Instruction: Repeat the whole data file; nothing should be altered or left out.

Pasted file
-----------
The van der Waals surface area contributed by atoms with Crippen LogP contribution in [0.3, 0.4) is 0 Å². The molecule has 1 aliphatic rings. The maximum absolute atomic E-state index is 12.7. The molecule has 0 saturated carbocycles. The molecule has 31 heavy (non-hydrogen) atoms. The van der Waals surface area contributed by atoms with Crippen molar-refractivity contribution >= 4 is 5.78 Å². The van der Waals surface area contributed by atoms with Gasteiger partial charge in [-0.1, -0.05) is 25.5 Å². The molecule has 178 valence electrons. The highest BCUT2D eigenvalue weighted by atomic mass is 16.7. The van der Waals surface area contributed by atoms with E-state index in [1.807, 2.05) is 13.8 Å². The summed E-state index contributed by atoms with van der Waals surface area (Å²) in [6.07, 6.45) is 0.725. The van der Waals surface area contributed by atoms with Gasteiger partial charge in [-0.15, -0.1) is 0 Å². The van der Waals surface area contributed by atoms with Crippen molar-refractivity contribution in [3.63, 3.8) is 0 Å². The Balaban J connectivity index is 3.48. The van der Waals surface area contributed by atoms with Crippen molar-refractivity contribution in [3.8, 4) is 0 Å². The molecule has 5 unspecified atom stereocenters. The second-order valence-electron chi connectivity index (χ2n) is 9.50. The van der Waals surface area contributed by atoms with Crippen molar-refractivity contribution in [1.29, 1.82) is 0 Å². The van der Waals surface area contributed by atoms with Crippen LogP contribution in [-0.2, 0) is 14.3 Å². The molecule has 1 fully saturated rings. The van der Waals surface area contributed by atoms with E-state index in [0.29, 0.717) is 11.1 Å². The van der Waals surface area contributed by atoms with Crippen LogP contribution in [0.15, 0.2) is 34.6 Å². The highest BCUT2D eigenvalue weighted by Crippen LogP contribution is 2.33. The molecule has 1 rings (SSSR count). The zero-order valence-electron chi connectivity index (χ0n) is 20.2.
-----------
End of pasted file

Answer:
The van der Waals surface area contributed by atoms with Crippen LogP contribution in [0.3, 0.4) is 0 Å². The molecule has 1 aliphatic rings. The maximum absolute atomic E-state index is 12.7. The molecule has 0 saturated carbocycles. The molecule has 31 heavy (non-hydrogen) atoms. The van der Waals surface area contributed by atoms with Crippen molar-refractivity contribution >= 4 is 5.78 Å². The van der Waals surface area contributed by atoms with Gasteiger partial charge in [-0.1, -0.05) is 25.5 Å². The molecule has 178 valence electrons. The highest BCUT2D eigenvalue weighted by atomic mass is 16.7. The van der Waals surface area contributed by atoms with E-state index in [1.807, 2.05) is 13.8 Å². The summed E-state index contributed by atoms with van der Waals surface area (Å²) in [6.07, 6.45) is 0.725. The van der Waals surface area contributed by atoms with Gasteiger partial charge in [-0.15, -0.1) is 0 Å². The van der Waals surface area contributed by atoms with Crippen molar-refractivity contribution in [3.63, 3.8) is 0 Å². The Balaban J connectivity index is 3.48. The van der Waals surface area contributed by atoms with Crippen molar-refractivity contribution in [3.8, 4) is 0 Å². The molecule has 5 unspecified atom stereocenters. The second-order valence-electron chi connectivity index (χ2n) is 9.50. The van der Waals surface area contributed by atoms with Crippen molar-refractivity contribution in [1.29, 1.82) is 0 Å². The van der Waals surface area contributed by atoms with Crippen LogP contribution in [-0.2, 0) is 14.3 Å². The molecule has 1 fully saturated rings. The van der Waals surface area contributed by atoms with E-state index in [0.29, 0.717) is 11.1 Å². The van der Waals surface area contributed by atoms with Crippen LogP contribution in [0.15, 0.2) is 34.6 Å². The highest BCUT2D eigenvalue weighted by Crippen LogP contribution is 2.33. The molecule has 1 rings (SSSR count). The zero-order valence-electron chi connectivity index (χ0n) is 20.2.